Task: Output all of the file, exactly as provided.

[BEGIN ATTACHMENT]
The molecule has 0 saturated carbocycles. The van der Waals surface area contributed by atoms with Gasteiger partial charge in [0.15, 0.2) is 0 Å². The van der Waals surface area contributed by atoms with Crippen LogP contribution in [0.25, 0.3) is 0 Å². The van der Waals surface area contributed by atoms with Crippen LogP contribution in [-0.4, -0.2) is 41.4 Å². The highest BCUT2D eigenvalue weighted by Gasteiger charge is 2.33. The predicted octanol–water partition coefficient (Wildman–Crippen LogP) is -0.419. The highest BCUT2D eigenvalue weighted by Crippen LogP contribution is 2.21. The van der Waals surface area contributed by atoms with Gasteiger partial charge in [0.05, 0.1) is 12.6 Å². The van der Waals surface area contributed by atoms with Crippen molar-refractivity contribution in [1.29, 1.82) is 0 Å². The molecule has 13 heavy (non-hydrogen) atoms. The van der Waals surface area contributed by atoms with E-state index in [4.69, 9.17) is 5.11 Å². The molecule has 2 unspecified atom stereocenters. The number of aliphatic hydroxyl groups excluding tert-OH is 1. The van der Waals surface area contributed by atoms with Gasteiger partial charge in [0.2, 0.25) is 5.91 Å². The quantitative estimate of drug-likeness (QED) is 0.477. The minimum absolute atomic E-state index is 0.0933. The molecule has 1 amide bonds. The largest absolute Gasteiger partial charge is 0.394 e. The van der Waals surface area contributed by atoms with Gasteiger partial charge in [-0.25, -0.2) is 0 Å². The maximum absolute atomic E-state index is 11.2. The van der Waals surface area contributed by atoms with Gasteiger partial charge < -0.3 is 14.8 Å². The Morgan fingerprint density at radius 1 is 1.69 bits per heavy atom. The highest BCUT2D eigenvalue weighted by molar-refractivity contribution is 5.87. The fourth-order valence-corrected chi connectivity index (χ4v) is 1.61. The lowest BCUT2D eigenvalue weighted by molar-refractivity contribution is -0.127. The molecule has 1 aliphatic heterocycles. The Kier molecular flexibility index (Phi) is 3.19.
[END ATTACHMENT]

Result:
The molecule has 0 saturated carbocycles. The van der Waals surface area contributed by atoms with Gasteiger partial charge in [0.15, 0.2) is 0 Å². The van der Waals surface area contributed by atoms with Crippen LogP contribution in [0.25, 0.3) is 0 Å². The van der Waals surface area contributed by atoms with Crippen LogP contribution in [-0.4, -0.2) is 41.4 Å². The highest BCUT2D eigenvalue weighted by Gasteiger charge is 2.33. The predicted octanol–water partition coefficient (Wildman–Crippen LogP) is -0.419. The highest BCUT2D eigenvalue weighted by Crippen LogP contribution is 2.21. The van der Waals surface area contributed by atoms with Gasteiger partial charge in [0.05, 0.1) is 12.6 Å². The van der Waals surface area contributed by atoms with Crippen molar-refractivity contribution in [1.29, 1.82) is 0 Å². The molecule has 13 heavy (non-hydrogen) atoms. The van der Waals surface area contributed by atoms with E-state index in [4.69, 9.17) is 5.11 Å². The molecule has 2 unspecified atom stereocenters. The number of aliphatic hydroxyl groups excluding tert-OH is 1. The van der Waals surface area contributed by atoms with Gasteiger partial charge in [0.2, 0.25) is 5.91 Å². The quantitative estimate of drug-likeness (QED) is 0.477. The minimum absolute atomic E-state index is 0.0933. The molecule has 1 amide bonds. The largest absolute Gasteiger partial charge is 0.394 e. The van der Waals surface area contributed by atoms with Gasteiger partial charge in [-0.25, -0.2) is 0 Å². The maximum absolute atomic E-state index is 11.2. The van der Waals surface area contributed by atoms with Gasteiger partial charge < -0.3 is 14.8 Å². The Morgan fingerprint density at radius 1 is 1.69 bits per heavy atom. The highest BCUT2D eigenvalue weighted by molar-refractivity contribution is 5.87. The fourth-order valence-corrected chi connectivity index (χ4v) is 1.61. The lowest BCUT2D eigenvalue weighted by molar-refractivity contribution is -0.127. The molecule has 1 aliphatic heterocycles. The Kier molecular flexibility index (Phi) is 3.19.